By Eamon Quinn
The unveiling, this week, of the EU’s controversial digital turnover tax proposal is “crunch time”, as experts warn about the outsized hit Ireland will take from the levy on the digital giants such as Google, Facebook, and Apple.
Backed by the large countries, including France and Germany, the Commission will unveil what is widely expected to be a 3% tax on the turnover, not the profits, which the online giants generate in individual EU markets. Because the turnover generated in the populous countries, like France and Germany, is enormous, any such tax would lower the reported profits the online giants report in Ireland, where most have based their European operations.
Ireland’s lure of its corporate tax regime has been strengthened, not weakened, by the international row, in recent years, over multinationals paying little or no tax. Arrangements such as Apple and other US giants regularising their global tax affairs, by transferring intellectual property rights, have rapidly boosted Irish corporate tax revenues.
The top-10 largest corporate taxpayers to the Irish exchequer are all multinationals and account for four-fifths of the €8bn paid into the coffers in profit taxes last year.
Now, some of the big European countries appear to be turning their backs on the agreed method of addressing global tax issues, through the Organisation for Economic Co-operation and Development, the OECD, which has served Ireland well. That has sparked fears the Commission will use the digital tax as a staging post to usher in its long-sought, common consolidated corporate tax base, which would likely damage Irish prosperity, said Brian Keegan, director of public policy and taxation, at Accountants Ireland.
Likening the digital tax to an excise duty, Mr Keegan said the EU is trying to tax where the market is rather than based on the location of the company. That raises Irish fears that what the Commission describes as “an interim measure” will lead, in time, to worse measures and the undermining of parts of Ireland’s competitive tax advantages.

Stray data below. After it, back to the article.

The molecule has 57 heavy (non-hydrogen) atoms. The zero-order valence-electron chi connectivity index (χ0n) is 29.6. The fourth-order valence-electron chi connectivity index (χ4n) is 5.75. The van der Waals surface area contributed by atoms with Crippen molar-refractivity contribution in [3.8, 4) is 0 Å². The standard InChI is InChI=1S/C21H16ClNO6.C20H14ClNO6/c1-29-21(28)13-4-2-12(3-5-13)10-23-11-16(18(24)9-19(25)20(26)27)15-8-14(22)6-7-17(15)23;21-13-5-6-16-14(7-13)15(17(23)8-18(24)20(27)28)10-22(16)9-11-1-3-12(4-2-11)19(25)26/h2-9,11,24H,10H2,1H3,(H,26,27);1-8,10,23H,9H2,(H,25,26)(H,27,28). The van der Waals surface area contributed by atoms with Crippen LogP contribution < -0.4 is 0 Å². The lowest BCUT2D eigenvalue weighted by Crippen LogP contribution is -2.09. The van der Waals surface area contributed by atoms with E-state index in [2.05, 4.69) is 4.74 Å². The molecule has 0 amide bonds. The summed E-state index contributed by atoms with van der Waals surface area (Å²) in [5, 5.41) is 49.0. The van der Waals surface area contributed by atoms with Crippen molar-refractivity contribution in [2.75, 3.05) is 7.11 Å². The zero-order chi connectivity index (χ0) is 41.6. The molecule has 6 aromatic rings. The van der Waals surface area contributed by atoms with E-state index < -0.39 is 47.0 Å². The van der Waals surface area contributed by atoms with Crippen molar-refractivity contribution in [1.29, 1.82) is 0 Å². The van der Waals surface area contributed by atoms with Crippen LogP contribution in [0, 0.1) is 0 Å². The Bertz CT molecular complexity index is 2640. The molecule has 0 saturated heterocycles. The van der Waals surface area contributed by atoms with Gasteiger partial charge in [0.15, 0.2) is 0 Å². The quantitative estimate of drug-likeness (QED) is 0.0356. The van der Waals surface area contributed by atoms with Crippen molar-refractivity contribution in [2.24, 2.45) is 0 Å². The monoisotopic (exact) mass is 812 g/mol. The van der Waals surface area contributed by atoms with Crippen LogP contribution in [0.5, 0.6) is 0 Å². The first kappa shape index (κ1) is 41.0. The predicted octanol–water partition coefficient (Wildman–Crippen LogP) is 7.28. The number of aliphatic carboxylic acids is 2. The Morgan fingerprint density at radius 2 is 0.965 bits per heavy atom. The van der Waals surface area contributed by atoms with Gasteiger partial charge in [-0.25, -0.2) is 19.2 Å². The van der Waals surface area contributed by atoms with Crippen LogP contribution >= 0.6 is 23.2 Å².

Davy chief economist, Conall Mac Coille, said it was “crunch time” for the EU digital tax plans.
Joe Tynan, head of tax at PwC, said some of the larger European countries contend they are getting little out of the digital giants and that their huge European markets boost the value of the US online giants, which individual countries do not harvest.
He said, in the past year, the story of global tax reforms has changed since US president, Donald Trump, raised the spectre of trade wars with the EU. His US tax reforms have led to US global giants paying, effectively, around 12% or 13% of their global taxes to the US.
The view of some of the big European countries has evolved from wanting the online giants to pay in the EU “to wanting them to pay tax in their [individual] countries”, Mr Tynan said.
He said that what has been left out of the changing debate is that multinationals now have to pay tax in the US, and the some EU countries fear, more than ever, they are losing out.
“Ireland’s position is that it (digital) is a very crude tax. It is a tax on revenue and will lose the Irish exchequer money,” he said.
Another downside, from an Irish perspective, is that the tax can be deducted as a charge, which will further diminish profits reported in Ireland.